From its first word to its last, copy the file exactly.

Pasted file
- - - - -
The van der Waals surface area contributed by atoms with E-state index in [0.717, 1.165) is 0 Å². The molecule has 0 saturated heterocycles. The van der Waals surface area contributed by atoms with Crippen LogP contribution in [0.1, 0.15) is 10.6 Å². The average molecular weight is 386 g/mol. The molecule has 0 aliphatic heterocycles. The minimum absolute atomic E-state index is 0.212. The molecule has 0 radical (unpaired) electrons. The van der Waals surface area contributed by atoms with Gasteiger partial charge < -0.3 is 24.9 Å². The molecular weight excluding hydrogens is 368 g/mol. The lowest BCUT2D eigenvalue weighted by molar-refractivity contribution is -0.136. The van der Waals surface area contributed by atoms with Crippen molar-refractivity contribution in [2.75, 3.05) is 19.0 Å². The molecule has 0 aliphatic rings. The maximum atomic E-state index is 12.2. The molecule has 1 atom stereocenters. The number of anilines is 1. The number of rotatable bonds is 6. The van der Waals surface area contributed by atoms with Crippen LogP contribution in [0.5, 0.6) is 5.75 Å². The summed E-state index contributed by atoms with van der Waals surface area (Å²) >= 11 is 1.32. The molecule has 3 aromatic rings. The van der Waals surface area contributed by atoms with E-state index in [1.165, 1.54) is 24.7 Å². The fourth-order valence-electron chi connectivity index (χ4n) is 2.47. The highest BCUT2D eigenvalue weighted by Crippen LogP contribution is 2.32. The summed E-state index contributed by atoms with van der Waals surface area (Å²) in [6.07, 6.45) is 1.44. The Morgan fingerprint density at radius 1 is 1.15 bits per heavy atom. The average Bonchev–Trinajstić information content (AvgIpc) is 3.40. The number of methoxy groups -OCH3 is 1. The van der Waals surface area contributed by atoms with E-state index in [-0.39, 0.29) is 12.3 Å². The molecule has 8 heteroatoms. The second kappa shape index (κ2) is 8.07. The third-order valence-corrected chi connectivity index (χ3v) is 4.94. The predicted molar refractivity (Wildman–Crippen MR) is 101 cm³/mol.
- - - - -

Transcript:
The van der Waals surface area contributed by atoms with E-state index in [0.717, 1.165) is 0 Å². The molecule has 0 saturated heterocycles. The van der Waals surface area contributed by atoms with Crippen LogP contribution in [0.1, 0.15) is 10.6 Å². The average molecular weight is 386 g/mol. The molecule has 0 aliphatic heterocycles. The minimum absolute atomic E-state index is 0.212. The molecule has 0 radical (unpaired) electrons. The van der Waals surface area contributed by atoms with Gasteiger partial charge < -0.3 is 24.9 Å². The molecular weight excluding hydrogens is 368 g/mol. The lowest BCUT2D eigenvalue weighted by molar-refractivity contribution is -0.136. The van der Waals surface area contributed by atoms with Crippen molar-refractivity contribution in [2.75, 3.05) is 19.0 Å². The molecule has 0 aliphatic rings. The maximum atomic E-state index is 12.2. The molecule has 1 atom stereocenters. The number of anilines is 1. The number of rotatable bonds is 6. The van der Waals surface area contributed by atoms with Crippen LogP contribution in [0.5, 0.6) is 5.75 Å². The summed E-state index contributed by atoms with van der Waals surface area (Å²) >= 11 is 1.32. The molecule has 3 aromatic rings. The van der Waals surface area contributed by atoms with E-state index in [1.165, 1.54) is 24.7 Å². The fourth-order valence-electron chi connectivity index (χ4n) is 2.47. The highest BCUT2D eigenvalue weighted by Crippen LogP contribution is 2.32. The summed E-state index contributed by atoms with van der Waals surface area (Å²) in [6.07, 6.45) is 1.44. The Morgan fingerprint density at radius 1 is 1.15 bits per heavy atom. The average Bonchev–Trinajstić information content (AvgIpc) is 3.40. The number of methoxy groups -OCH3 is 1. The van der Waals surface area contributed by atoms with E-state index in [-0.39, 0.29) is 12.3 Å². The molecule has 8 heteroatoms. The second kappa shape index (κ2) is 8.07. The third-order valence-corrected chi connectivity index (χ3v) is 4.94. The predicted molar refractivity (Wildman–Crippen MR) is 101 cm³/mol.